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Sally's Outer Bands Moving Ashore in Florida Panhandle

September 14, 2020

Tropical Storm Sally, which soaked much of South Florida this weekend, is now set to bring tropical storm force conditions and torrential rain to the Panhandle coastline starting Monday afternoon.

As of the National Hurricane Center’s midday update Monday, maximum sustained winds were near 65 mph, and the season's nineteen named storm was moving slowly toward the west-northwest at 6 mph.

NO CURRENT STORMS IN ATLANTIC BASIN

Rain bands from the storm were moving ashore Monday morning, but tropical storm force winds are not expected until late Monday afternoon or Monday evening. Tropical Storm Warnings were in effect from west of St. George Island westward to the Pensacola area. A Tropical Storm Watch remains in effect for the Franklin county coastline, where tropical storm force winds are possible but not as likely as areas farther west.

Sally is forecast to strengthen into a category 1 hurricane later Monday or Monday night as it moves in the general direction of the Gulf coast in southeastern Louisiana, Mississippi, and Alabama. Landfall is expected some time on Tuesday, but Sally’s slow movement means squally weather is likely to continue Wednesday and Thursday over the Florida Panhandle.

Storm Surge Warnings are in effect for a large portion of the Alabama, Mississippi, and southeast Louisiana coastlines, where several feet of surge are likely. The official surge forecast from the National Hurricane Center is projecting 1 to 3 feet of water above normally dry ground, particularly near Escambia Bay and near the Apalachicola and St. Marks River areas. Other areas of generally minor coastal flooding are expected near the time of high tides, and for that reason, the National Weather Service issued Coastal Flood Advisories for much of the Panhandle and Big Bend coastline. High surf and dangerous rip currents are expected to pose a danger to swimmers, as well.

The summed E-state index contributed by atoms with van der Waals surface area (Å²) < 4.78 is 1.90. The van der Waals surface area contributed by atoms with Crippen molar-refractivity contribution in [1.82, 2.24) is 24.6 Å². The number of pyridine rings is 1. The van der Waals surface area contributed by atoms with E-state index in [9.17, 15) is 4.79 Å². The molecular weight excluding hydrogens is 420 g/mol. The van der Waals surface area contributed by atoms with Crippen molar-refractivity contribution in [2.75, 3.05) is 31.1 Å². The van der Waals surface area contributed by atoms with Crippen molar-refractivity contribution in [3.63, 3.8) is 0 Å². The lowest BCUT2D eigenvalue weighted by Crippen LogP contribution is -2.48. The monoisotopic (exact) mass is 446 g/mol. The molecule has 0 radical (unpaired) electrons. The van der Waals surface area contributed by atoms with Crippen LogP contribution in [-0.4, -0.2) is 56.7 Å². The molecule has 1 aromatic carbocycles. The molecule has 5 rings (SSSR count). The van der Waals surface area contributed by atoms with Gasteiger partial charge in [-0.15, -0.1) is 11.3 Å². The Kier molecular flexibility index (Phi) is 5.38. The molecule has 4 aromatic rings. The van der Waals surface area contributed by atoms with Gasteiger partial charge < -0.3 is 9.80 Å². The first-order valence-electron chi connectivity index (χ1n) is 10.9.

Rainfall amounts of 6 to 12 inches are anticipated along the coast from Apalachicola and westward through Thursday. Amounts of 2 to 5 inches are possible as far east as Marianna and Tallahassee. Flash Flood Watches are in effect, mainly from the Apalachicola River westward, including Marianna, Panama City, and Pensacola. Widespread flash flooding is possible, especially in the watch area.

NOAA’s Storm Prediction Center said a couple of tornadoes may occur after sunset Monday through Wednesday over the Florida Panhandle associated with Sally’s rainbands.

Sally is expected to merge with a cold front and move off the Carolina coast on Friday. Drier air is likely over the Panhandle this weekend, but the cold front may produce areas of rain over the Florida peninsula this weekend even after Sally’s departure.

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Sources include nearest National Weather Service office, National Hurricane Center, and the Florida Public Radio Emergency Network (@FloridaStorms).
Sources include nearby emergency management agencies, FEMA, and your local NPR affiliate. 
Sources include the Florida Department of Transportation, Florida Highway Patrol and other nearby traffic information.

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